The CCP will attempt to stop the rebellion early, as it is the only feasible option without consequences. If the CCP will not submit, nor end the protests non-violently, then it must react with force. It is said "the Chinese leadership has the resources to put down the Hong Kong protests even if the city's entire 7 million population joins them"( Bershidsky). Although this scenario is extreme, the CCP clearly has the resources to end the protests. The only possible reason that the CCP would not react violently is the media’s presence in Hong Kong. If the rest of the world is aware of what is going on, then China’s international relations might suffer. China’s two biggest trading partners are the US and the European Union (EU). After negotiating a Chinese trade pact with the EU, Mr. Xi stated “Rocks cannot interrupt the course of a river in its tumultuous voyage to the ocean. I am convinced that no problem or difference can halt the march of Sino-European friendship and co-operation. (The Economist)” If Mr. Xi genuinely believes that no matter the conflict, the EU will never alter its trading partnership with China, then reacting with violence should not cause a problem. In the case of the US, “[Obama] is seeking to develop a relationship with a Chinese leadership that he needs more than it needs him” (Steingart). China, aided by the US’ debt, has clear leverage over the US. China has significant power internationally; even if the media criticizes the government for its use of violence, it will be economically inconsequential. Internally the CCP’s largest fear is a rebellion in the mainland. However, the chance of this would most likely be minimal.


On September 28th, when tear gas was used against the protestors, 16,000 posts were removed from the internet. This gives us two insights; there is a percentage of the population who is aware of the events, and the Chinese censors are relatively effective at deleting information. These censorships are most effective in rural areas where word of mouth communication is lower. In urban areas communication is a lot easier. However; even if news leaked of the occurrences in Hong Kong, the Chinese citizens would not protest after the CCP had shown its brutality. If the CCP is violent, it would face no lasting consequences, while showing its strength and ending the protests quickly.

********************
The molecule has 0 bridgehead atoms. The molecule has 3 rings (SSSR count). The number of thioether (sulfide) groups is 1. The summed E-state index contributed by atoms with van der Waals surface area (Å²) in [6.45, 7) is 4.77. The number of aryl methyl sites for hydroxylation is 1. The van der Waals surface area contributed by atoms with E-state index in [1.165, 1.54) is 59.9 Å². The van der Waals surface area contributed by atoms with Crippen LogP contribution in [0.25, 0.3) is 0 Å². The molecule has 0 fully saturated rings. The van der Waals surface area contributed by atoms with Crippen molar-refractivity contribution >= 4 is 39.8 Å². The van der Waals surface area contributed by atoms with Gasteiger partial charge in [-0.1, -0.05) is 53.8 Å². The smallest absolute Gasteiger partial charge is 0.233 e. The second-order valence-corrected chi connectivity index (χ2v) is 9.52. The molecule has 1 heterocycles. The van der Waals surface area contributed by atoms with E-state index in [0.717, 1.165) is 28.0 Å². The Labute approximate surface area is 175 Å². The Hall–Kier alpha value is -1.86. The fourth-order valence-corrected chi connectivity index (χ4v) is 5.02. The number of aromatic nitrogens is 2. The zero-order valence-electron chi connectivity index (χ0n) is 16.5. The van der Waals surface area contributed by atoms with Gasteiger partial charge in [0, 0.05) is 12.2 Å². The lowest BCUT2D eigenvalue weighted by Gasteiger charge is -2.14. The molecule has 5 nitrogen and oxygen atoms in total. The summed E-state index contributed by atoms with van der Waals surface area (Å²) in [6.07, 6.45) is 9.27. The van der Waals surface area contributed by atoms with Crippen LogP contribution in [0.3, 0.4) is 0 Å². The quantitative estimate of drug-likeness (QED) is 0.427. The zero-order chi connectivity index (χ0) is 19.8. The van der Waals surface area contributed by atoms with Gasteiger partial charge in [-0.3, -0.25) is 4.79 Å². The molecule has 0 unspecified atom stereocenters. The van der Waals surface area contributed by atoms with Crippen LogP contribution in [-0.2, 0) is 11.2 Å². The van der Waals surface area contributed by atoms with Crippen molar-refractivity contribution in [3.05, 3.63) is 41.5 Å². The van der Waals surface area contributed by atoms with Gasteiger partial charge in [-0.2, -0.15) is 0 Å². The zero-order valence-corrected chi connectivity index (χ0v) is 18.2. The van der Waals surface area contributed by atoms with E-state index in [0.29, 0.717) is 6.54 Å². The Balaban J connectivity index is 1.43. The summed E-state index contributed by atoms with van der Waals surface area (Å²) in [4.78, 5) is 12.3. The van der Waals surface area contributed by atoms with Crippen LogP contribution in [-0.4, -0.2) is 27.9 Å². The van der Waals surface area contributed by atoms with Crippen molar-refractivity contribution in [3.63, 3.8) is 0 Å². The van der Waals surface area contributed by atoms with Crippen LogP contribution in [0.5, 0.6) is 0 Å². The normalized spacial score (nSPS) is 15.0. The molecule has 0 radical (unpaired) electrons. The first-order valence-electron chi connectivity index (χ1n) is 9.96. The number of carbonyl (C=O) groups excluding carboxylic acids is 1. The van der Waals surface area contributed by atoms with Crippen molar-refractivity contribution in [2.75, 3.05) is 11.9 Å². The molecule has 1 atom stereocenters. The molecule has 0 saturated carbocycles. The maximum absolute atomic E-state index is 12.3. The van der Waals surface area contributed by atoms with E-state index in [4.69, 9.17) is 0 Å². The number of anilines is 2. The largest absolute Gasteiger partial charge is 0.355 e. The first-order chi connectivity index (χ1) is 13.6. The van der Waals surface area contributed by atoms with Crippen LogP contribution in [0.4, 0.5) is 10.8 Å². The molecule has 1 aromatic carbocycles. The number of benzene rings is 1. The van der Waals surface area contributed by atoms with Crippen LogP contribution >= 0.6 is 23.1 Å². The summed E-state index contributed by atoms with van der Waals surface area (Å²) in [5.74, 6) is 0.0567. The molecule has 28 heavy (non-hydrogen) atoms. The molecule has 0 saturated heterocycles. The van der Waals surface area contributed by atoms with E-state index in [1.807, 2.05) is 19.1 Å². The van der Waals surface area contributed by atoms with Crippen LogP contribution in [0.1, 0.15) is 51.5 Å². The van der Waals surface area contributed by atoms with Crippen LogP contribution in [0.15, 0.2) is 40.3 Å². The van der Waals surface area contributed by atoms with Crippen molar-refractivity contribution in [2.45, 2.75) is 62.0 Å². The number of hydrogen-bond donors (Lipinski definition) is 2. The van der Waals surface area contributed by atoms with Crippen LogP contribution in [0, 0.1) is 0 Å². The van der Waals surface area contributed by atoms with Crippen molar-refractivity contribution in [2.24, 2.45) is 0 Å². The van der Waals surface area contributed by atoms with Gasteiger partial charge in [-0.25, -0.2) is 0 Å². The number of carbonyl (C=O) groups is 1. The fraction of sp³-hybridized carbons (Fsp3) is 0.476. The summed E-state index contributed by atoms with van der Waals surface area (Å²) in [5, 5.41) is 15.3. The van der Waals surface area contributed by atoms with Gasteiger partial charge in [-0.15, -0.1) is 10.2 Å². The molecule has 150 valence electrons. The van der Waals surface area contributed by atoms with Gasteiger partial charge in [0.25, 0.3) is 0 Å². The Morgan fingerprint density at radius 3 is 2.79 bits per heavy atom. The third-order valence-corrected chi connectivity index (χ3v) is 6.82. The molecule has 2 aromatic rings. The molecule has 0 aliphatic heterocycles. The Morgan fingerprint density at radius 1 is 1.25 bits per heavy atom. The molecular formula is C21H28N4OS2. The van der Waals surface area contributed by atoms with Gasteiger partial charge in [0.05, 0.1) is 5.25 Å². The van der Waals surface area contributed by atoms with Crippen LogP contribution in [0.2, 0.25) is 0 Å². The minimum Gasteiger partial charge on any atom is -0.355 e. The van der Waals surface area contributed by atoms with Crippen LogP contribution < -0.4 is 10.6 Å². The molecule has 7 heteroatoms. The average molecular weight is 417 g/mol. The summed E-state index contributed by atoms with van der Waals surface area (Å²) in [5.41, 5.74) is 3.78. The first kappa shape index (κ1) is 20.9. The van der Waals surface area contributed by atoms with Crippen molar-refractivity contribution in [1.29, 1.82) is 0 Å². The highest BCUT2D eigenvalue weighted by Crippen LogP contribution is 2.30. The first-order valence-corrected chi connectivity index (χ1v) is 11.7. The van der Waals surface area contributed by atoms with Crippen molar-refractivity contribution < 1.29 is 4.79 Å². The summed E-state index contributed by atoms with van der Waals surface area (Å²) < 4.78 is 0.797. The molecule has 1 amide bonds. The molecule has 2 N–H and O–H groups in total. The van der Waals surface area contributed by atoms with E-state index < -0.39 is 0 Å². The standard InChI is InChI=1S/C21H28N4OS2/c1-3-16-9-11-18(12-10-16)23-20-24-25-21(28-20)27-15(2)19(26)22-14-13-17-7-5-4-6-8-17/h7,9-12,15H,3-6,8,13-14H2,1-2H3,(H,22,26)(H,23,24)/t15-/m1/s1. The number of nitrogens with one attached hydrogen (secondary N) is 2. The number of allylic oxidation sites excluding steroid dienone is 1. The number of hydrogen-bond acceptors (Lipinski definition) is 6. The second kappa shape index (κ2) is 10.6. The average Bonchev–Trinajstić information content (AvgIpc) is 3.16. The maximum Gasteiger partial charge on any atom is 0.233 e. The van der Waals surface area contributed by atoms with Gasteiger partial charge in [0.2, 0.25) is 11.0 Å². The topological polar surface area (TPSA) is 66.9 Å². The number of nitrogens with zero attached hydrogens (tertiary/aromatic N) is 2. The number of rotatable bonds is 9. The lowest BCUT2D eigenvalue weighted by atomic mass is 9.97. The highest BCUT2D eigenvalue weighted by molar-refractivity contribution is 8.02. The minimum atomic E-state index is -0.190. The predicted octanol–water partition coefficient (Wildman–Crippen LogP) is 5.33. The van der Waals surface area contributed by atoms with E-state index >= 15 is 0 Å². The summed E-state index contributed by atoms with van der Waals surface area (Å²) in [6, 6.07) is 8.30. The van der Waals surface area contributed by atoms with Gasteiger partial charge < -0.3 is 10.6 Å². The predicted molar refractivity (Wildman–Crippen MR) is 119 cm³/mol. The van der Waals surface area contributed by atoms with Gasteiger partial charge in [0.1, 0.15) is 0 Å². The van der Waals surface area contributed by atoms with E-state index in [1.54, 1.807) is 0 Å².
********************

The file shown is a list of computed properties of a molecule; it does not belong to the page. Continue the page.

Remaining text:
Even if the protests do end with violence, the CCP will not be victorious. Joshua Wong, a largely respected student leader states; “No matter what happens to the protest movement, we will reclaim the democracy that belongs to us, because time is on our side” (Wong). If the CCP quells the protestors violently, the rest of the world will see the flaws in Chinese rule – thus hopefully inciting a desire for change internally and internationally. The world would then finally hear the protestors’ voice.

Works Cited

Bershidsky, Leonid. "Hong Kong's Revolt Will Probably End Like Moscow's." Bloomberg L.P., 1 Oct. 2014. Web. 13 Nov. 2014. <>.

Charlemagne. "How China Is Affecting Europe’s Position in the World." The Economist. The Economist Newspaper, 05 Apr. 2014. Web. 13 Nov. 2014. <>.

"HK Backspace, Backspace." The Economist. The Economist Newspaper, 04 Oct. 2014. Web. 13 Nov. 2014. <>.

Pomfret, James, and Farah Master. "Hong Kong Crisis Deepens after Weekend Clashes, Talks Set for Tuesday." Reuters. Thomson Reuters, 19 Oct. 2014. Web. 13 Nov. 2014. <>.

Steingart, Gabor, and Wieland Wagner. "U.S. Grows More Dependent on China." ABC News. ABC News Network, 12 Nov. 2009. Web. 13 Nov. 2014. <>.

Yan, Sophia. "Hong Kong's Growing Wealth Gap Fuels Protests." CNNMoney. Cable News Network, 06 Nov. 2014. Web. 12 Nov. 2014. <>.